New band Divine Fits took to the arena first Saturday night with an audience ready to party. The group formed by Britt Daniels of Spoon and Dan Boeckner of Handsome Furs and Wolf Parade clocked through their new album, A Thing Called the Divine Fits, with the intensity of veteran rock stars. Looking over the costume collection in the audience, Daniels remarked about a neon robotic face, “It’s applauding whatever it is!” Trading off vocal duties, the two openly exhibited the comradery that led to composing a solid debut collection. The single, “Would That Not Be Nice”, had that live edge which brought an urgency to the tune. They also presented the Spoon anthem “Got Nuffin”, as well as a poignant cover of Frank Ocean’s “Lost”.
Santigold was up next, with dancers and band filling the stage, opening with “Go!” Afterwards, songstress Santi White shouted a cheery, “Hello Moogfest!” She too took the time to survey the many costumes, telling everyone how they were “looking so fine” and bemoaning how she had to wear the same thing every gig. White showed why she left the record company office for the life of a performer, easily leading her dancers through the set of solid pop hooks and costume changes (mostly designed by White, along with the choreography mix of tribal, cheerleading and dance floor flourishes). From the force of speak singing in “Disparate Youth” to the melodic vocals of “Lights Out” and “L.E.S. Artistes”, Santigold embraces the cultural collage of all genres at once, with a welcoming party atmosphere.
The Moog Innovation Award was presented to Thomas Dolby at the beginning of his set in the TWA, a custom Minimoog Voyager unveiled with great ceremony on stage by Mike Adams, President of Moog Music. Dolby promptly went on with presenting his music, “All right, good evening Moogfest!” Dolby shouted directing his attention to the crowd, “How are you?” He graciously introduced his band right away, launching into hits and new songs off his 2011 album, A Map of the Floating City. He stayed busy behind a tricked out keyboard or strutted the stage, with a busy light show filling the space. Dolby explained how “One of Our Submarines” was in honor of his Uncle who drowned in a sub during World War II, and suddenly the song had new meaning for many in the audience. Saving “Blinded Me by Science” for last, he told the story about recording the famous vocal sample by noted British scientist, Dr. Magnus Pyke. Dolby then requested that the crowd be recorded while shouting “Giants” in honor of his U.S. hometown World Series team.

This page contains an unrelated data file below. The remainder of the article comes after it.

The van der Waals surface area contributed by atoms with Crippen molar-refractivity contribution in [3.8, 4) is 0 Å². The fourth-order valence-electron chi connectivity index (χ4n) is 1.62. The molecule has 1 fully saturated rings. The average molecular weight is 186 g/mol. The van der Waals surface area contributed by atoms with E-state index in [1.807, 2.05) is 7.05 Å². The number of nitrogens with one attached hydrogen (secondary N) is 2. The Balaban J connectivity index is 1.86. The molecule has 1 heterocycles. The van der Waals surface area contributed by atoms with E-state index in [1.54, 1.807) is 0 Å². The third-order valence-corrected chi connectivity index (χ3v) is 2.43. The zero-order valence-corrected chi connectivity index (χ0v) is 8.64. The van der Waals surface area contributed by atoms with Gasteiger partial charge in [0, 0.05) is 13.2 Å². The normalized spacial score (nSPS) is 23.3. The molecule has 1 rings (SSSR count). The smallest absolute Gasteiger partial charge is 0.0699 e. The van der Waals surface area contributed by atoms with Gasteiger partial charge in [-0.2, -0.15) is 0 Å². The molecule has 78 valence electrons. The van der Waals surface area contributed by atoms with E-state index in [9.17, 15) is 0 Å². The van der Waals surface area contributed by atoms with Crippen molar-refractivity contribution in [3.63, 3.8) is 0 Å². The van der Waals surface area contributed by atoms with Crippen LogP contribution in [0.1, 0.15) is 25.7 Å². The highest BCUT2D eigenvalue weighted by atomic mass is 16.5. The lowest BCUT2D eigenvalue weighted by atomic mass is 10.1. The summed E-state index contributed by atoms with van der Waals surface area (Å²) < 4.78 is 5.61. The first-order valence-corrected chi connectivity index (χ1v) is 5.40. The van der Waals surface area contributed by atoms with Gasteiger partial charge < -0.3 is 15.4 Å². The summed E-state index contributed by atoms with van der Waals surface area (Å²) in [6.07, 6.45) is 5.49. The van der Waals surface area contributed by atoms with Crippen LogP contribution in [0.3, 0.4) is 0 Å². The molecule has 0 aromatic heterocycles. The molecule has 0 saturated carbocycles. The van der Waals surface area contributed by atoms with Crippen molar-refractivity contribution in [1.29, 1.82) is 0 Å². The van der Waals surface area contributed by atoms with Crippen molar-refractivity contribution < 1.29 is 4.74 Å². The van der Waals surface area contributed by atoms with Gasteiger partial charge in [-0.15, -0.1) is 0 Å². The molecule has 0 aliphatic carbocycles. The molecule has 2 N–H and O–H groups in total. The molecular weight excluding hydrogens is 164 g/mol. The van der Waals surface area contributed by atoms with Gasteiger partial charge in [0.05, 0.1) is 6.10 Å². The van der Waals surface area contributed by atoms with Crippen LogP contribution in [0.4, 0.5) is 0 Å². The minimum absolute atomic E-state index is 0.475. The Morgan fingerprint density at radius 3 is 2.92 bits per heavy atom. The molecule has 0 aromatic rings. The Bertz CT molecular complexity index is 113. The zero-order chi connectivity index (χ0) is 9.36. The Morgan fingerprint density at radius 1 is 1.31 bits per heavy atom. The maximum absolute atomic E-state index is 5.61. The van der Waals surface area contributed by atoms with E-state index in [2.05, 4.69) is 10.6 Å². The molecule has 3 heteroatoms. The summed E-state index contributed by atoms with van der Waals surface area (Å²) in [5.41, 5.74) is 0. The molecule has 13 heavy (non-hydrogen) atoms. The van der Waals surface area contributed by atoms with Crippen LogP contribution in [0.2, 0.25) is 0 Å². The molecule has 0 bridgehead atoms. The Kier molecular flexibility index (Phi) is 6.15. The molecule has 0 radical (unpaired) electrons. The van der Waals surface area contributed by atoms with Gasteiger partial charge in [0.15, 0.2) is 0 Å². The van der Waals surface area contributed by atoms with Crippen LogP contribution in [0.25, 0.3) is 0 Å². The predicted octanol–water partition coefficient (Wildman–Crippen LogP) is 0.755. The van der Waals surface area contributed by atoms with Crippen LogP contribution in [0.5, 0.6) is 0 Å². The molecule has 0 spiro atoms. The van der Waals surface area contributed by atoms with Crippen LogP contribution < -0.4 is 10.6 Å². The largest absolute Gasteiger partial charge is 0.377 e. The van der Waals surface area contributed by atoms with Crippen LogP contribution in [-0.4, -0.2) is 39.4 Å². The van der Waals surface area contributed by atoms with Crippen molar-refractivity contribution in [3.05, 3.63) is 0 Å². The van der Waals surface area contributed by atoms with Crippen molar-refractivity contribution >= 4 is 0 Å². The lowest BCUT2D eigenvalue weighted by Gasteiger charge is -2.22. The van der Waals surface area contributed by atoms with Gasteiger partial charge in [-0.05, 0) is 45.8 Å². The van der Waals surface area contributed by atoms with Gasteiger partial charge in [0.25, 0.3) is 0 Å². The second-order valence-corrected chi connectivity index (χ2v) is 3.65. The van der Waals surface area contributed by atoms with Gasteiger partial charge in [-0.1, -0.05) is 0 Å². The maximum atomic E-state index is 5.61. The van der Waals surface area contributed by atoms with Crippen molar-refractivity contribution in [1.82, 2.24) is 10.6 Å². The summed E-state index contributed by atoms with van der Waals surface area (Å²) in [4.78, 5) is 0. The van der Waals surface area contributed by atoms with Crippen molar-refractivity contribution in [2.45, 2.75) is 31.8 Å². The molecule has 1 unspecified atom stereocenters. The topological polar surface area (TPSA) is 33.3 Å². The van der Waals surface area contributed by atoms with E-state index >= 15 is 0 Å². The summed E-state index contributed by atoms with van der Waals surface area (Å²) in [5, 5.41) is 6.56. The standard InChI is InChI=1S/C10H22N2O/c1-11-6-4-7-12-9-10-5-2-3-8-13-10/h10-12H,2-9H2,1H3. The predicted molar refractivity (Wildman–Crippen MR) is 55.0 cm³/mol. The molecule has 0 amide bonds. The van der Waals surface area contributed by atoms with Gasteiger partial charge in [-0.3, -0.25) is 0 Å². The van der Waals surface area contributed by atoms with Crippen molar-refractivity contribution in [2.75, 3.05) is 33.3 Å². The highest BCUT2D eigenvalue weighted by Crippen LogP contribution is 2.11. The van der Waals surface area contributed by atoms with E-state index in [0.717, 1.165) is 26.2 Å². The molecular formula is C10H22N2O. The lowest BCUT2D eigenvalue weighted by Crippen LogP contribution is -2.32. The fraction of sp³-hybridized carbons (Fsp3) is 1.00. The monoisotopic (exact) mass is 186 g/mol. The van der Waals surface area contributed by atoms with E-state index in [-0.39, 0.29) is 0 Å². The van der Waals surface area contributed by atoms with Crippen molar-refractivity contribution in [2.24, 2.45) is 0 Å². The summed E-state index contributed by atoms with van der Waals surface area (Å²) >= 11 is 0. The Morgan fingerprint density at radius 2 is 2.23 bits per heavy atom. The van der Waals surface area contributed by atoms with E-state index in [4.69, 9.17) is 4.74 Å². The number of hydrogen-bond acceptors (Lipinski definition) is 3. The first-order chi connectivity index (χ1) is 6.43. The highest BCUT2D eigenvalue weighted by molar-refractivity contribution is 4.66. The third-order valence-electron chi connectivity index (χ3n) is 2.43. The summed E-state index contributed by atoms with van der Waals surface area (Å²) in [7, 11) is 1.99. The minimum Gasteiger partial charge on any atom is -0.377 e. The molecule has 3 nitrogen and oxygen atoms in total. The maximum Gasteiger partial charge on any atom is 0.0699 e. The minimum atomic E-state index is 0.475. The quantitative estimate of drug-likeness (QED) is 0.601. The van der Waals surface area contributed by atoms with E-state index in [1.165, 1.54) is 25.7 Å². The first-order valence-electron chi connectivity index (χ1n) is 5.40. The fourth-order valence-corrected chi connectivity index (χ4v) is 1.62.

Back in the area, U.K. synth pioneers Orbital took their places on their platform of gear surrounded by huge speaker towers to wild cheering, as the samples in the introduction of “One Big Moment” flooded the space. Their only East Coast tour stop had attracted many fans eager to witness this act’s electronic legacy over the past 22 years. Songs from their new album, Wonky, mixed smoothly with the older work. At a panel earlier in the day, Phil and Paul Hartnoll spoke about early sound explorations that were shaped by the synth gear but now everyone has the same tools available. Paul Hartnoll spoke about how there’s a danger in this, a drawback if everything sounds the same. He related a laptop to a rabbit hole, with the endless depths of decision-making for any musician. But Phil Hartnoll reminded everyone, “It’s all just tools. At the end of the day, a tune’s a tune.” For the new album, the brothers took a blank studio space and filled it with a few favorite “toys” to return to days of less “stuff.” (Good intentions, although they ended up with much more than needed anyway. An impromptu jam session with Chad Hugo of The Neptunes broke out at the event.) Judging by the non-stop dancing during their set, fans are more than happy with the results.
The next generation was represented in TWA, as Kieran Hebden of Four Tet played a seamless set of electronica. Here, the musical mantra consists of layering melody of blasts of beats while tripping samples of sound, as the volume was cranked high. Outside the venue, an impromptu dance party of gnomes in lighted caps (as seen weaving through crowds throughout the night) entertained people still hanging out, hating to leave the festival.
Buke & Gase